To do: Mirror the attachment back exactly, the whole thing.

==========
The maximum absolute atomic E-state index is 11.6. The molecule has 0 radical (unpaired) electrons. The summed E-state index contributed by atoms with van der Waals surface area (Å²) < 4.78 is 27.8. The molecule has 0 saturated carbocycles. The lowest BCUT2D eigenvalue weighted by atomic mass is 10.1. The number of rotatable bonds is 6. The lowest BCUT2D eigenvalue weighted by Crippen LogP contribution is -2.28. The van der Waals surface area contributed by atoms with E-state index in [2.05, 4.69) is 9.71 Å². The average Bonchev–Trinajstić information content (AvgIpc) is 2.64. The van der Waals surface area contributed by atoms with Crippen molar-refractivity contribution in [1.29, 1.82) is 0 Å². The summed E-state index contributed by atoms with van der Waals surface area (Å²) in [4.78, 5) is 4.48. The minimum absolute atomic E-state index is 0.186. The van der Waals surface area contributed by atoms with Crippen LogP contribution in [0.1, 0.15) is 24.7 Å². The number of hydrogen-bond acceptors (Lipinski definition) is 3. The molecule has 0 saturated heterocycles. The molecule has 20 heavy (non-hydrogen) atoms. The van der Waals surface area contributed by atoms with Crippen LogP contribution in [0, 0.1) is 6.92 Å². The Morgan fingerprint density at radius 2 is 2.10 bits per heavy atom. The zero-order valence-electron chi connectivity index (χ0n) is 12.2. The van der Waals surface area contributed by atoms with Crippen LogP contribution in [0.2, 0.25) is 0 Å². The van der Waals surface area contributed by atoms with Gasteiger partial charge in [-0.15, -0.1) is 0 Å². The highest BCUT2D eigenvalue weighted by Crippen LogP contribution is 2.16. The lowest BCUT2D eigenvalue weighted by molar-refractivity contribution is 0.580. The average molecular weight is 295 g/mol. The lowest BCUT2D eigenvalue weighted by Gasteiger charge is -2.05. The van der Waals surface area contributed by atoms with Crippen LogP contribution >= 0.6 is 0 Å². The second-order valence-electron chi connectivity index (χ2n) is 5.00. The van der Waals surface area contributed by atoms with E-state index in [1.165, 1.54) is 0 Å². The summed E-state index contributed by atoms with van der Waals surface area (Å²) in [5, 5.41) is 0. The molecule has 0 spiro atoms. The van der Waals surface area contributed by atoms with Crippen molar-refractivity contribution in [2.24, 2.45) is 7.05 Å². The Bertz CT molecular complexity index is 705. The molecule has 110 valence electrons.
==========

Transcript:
The maximum absolute atomic E-state index is 11.6. The molecule has 0 radical (unpaired) electrons. The summed E-state index contributed by atoms with van der Waals surface area (Å²) < 4.78 is 27.8. The molecule has 0 saturated carbocycles. The lowest BCUT2D eigenvalue weighted by atomic mass is 10.1. The number of rotatable bonds is 6. The lowest BCUT2D eigenvalue weighted by Crippen LogP contribution is -2.28. The van der Waals surface area contributed by atoms with E-state index in [2.05, 4.69) is 9.71 Å². The average Bonchev–Trinajstić information content (AvgIpc) is 2.64. The van der Waals surface area contributed by atoms with Crippen molar-refractivity contribution in [1.29, 1.82) is 0 Å². The summed E-state index contributed by atoms with van der Waals surface area (Å²) in [4.78, 5) is 4.48. The minimum absolute atomic E-state index is 0.186. The van der Waals surface area contributed by atoms with Crippen LogP contribution in [0.1, 0.15) is 24.7 Å². The number of hydrogen-bond acceptors (Lipinski definition) is 3. The molecule has 0 saturated heterocycles. The molecule has 20 heavy (non-hydrogen) atoms. The van der Waals surface area contributed by atoms with Crippen LogP contribution in [0, 0.1) is 6.92 Å². The Morgan fingerprint density at radius 2 is 2.10 bits per heavy atom. The zero-order valence-electron chi connectivity index (χ0n) is 12.2. The van der Waals surface area contributed by atoms with Crippen LogP contribution in [0.2, 0.25) is 0 Å². The van der Waals surface area contributed by atoms with Gasteiger partial charge in [-0.15, -0.1) is 0 Å². The highest BCUT2D eigenvalue weighted by Crippen LogP contribution is 2.16. The lowest BCUT2D eigenvalue weighted by molar-refractivity contribution is 0.580. The average molecular weight is 295 g/mol. The lowest BCUT2D eigenvalue weighted by Gasteiger charge is -2.05. The van der Waals surface area contributed by atoms with Crippen LogP contribution >= 0.6 is 0 Å². The second-order valence-electron chi connectivity index (χ2n) is 5.00. The van der Waals surface area contributed by atoms with E-state index in [1.165, 1.54) is 0 Å². The summed E-state index contributed by atoms with van der Waals surface area (Å²) in [5, 5.41) is 0. The molecule has 0 spiro atoms. The van der Waals surface area contributed by atoms with Crippen molar-refractivity contribution in [2.24, 2.45) is 7.05 Å². The Bertz CT molecular complexity index is 705. The molecule has 110 valence electrons.